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What’s The Deal With Those Red Cups? Well, They Can Help Feed Hungry Kids
November 28, 2013
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You might have noticed that on our show, George and the guests drink from red cups during interviews.

Well, they're more than just cups: we didn't pick them out because they match the chairs on set.

They're actually part of the World Food Programme's "Fill The Cup" campaign, and they're a symbol of the fight against hunger around the world, especially among school children.

According to the WFP, about 59 million primary school age children across the developing world go to school hungry.


The WFP uses the red cups (along with cups of many other colours) in their School Feeding programs to serve children porridge and other meals. They feed about 26 million children a year.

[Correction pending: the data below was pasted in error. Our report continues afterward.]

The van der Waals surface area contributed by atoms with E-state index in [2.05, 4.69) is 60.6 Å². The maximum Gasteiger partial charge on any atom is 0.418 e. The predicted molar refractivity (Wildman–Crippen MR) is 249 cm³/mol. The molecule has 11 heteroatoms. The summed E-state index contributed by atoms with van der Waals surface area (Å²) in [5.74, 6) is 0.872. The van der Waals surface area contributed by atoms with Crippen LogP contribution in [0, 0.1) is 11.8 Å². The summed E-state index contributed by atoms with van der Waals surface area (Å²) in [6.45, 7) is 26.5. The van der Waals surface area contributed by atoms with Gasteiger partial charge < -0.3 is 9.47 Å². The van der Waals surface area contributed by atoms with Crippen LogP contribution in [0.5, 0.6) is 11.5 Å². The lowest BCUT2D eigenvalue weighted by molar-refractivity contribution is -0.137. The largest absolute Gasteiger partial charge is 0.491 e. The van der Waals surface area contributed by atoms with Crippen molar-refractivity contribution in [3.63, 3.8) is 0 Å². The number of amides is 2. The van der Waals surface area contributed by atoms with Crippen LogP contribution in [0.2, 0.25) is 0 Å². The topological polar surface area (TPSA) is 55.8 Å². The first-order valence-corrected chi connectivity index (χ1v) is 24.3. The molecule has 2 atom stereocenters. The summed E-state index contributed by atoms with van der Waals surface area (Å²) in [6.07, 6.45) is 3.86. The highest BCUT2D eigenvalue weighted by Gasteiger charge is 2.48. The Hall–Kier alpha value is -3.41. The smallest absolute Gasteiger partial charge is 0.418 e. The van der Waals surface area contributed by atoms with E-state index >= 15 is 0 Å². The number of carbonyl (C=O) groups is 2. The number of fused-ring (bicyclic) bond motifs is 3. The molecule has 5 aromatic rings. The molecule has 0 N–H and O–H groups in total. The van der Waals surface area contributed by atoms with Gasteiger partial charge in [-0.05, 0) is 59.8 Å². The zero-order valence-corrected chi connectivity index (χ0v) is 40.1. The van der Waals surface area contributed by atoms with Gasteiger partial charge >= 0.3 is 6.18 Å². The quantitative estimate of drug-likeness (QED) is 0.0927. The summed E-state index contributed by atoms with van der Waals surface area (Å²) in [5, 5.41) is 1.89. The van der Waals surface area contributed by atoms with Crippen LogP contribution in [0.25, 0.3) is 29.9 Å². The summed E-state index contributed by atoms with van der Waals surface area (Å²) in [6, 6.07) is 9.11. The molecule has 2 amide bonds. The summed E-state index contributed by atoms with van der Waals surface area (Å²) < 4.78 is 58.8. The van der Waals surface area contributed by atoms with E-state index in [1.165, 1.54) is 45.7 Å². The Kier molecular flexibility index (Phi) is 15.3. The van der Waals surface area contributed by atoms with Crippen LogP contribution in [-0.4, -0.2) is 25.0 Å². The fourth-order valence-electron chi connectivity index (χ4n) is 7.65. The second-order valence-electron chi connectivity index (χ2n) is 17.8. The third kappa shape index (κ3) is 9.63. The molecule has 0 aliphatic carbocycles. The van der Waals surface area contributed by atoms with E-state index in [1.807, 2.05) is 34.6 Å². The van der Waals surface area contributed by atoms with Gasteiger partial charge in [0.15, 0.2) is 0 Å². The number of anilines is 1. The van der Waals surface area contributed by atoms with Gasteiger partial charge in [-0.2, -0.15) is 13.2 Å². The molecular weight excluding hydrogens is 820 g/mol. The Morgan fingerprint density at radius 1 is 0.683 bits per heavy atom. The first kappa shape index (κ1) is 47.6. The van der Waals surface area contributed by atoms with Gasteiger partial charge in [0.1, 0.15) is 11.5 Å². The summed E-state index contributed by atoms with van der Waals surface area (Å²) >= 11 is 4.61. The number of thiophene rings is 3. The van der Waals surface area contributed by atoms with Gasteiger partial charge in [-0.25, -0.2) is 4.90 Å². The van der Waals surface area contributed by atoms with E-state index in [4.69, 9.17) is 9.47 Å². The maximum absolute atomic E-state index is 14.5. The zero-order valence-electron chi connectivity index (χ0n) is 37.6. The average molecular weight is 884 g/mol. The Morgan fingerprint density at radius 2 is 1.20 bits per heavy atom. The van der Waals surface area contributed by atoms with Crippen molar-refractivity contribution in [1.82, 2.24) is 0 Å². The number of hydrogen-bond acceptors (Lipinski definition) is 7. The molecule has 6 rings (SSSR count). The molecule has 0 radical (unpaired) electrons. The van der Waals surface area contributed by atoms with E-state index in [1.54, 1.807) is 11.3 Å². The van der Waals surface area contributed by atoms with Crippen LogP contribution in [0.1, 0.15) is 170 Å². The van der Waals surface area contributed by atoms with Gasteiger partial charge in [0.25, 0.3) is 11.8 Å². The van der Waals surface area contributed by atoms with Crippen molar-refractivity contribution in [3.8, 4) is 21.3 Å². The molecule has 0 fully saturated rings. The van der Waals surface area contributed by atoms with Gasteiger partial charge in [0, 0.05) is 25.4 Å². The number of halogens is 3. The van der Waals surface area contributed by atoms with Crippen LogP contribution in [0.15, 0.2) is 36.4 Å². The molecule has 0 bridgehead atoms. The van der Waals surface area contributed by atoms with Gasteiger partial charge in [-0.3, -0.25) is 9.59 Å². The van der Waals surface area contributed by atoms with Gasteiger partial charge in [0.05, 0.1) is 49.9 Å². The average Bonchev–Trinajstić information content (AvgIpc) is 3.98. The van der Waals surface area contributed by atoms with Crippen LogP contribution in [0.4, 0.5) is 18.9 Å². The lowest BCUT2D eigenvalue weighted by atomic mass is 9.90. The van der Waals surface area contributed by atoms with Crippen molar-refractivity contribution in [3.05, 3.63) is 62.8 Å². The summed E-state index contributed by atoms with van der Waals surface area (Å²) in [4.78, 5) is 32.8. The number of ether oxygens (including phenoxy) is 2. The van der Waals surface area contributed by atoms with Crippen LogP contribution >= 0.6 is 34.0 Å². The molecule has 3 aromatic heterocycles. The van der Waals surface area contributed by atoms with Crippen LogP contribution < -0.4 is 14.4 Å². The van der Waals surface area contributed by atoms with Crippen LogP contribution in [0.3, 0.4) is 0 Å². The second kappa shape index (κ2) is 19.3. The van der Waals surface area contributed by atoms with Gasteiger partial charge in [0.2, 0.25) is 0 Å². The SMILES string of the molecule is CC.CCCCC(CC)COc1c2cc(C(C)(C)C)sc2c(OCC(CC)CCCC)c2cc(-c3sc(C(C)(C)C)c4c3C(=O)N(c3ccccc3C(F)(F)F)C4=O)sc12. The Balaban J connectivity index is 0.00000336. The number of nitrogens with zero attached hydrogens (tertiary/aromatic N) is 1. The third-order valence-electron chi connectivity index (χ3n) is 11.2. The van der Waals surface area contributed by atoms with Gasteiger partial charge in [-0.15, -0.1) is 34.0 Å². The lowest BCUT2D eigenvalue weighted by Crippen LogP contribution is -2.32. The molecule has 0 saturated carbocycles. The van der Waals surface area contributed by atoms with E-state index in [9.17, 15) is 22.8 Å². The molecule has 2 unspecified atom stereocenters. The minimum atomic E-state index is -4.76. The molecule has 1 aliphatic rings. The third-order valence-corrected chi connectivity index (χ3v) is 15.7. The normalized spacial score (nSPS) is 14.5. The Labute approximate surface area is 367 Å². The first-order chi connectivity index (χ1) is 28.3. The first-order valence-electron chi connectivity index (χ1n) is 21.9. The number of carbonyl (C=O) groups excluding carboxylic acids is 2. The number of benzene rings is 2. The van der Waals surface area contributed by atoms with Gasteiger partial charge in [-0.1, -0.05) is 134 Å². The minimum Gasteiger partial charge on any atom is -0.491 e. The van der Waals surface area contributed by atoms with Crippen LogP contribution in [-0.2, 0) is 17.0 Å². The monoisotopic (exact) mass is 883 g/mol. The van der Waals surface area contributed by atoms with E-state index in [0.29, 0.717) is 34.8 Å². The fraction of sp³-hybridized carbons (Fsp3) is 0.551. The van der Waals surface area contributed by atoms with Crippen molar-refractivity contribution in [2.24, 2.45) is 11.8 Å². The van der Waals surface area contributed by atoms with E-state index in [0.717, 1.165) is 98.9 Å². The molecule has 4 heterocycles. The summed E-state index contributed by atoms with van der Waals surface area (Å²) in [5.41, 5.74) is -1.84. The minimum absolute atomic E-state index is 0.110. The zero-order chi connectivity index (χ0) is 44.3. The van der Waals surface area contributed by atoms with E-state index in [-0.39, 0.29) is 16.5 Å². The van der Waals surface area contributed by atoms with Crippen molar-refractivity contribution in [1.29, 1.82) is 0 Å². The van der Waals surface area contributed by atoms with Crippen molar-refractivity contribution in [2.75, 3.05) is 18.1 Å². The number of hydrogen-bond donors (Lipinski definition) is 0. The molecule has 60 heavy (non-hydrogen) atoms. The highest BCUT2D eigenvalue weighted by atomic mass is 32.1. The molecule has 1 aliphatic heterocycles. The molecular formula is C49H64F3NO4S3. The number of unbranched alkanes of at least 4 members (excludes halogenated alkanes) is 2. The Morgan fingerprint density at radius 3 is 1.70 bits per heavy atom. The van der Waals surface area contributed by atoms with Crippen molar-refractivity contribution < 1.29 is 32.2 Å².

And it only costs 25 cents to fill one cup with a nutritious meal.

The cups have become a symbol of just how little food it takes to change a child's life.

An empty cup symbolizes hunger, malnutrition, and weakened communities. A full cup means health, education, hope and productive communities.


As Canada's Ambassador Against Hunger for the WFP, George is excited about the opportunity to feature the cups on the program each night.

We thought we should let you know what they're all about.

Here's a video George made with the help of some of his friends to help spread the word about the great work the WFP is doing to fight hunger around the world:

If you'd like to help the WFP Fill the Cup, you can visit their site and make a donation right here.

And for more on what the cups mean, check out this video from the WFP, featuring WFP staff, some kids who are using the Red Cups, and Brazilian soccer star Ricardo Izecson dos Santos Leite, AKA Kaká:

Related Articles:
The World Food Programme Teams Up With 'The Hunger Games'

WFP Pakistan Flood Relief Update

The World Food Programme Needs Help In The Sahel


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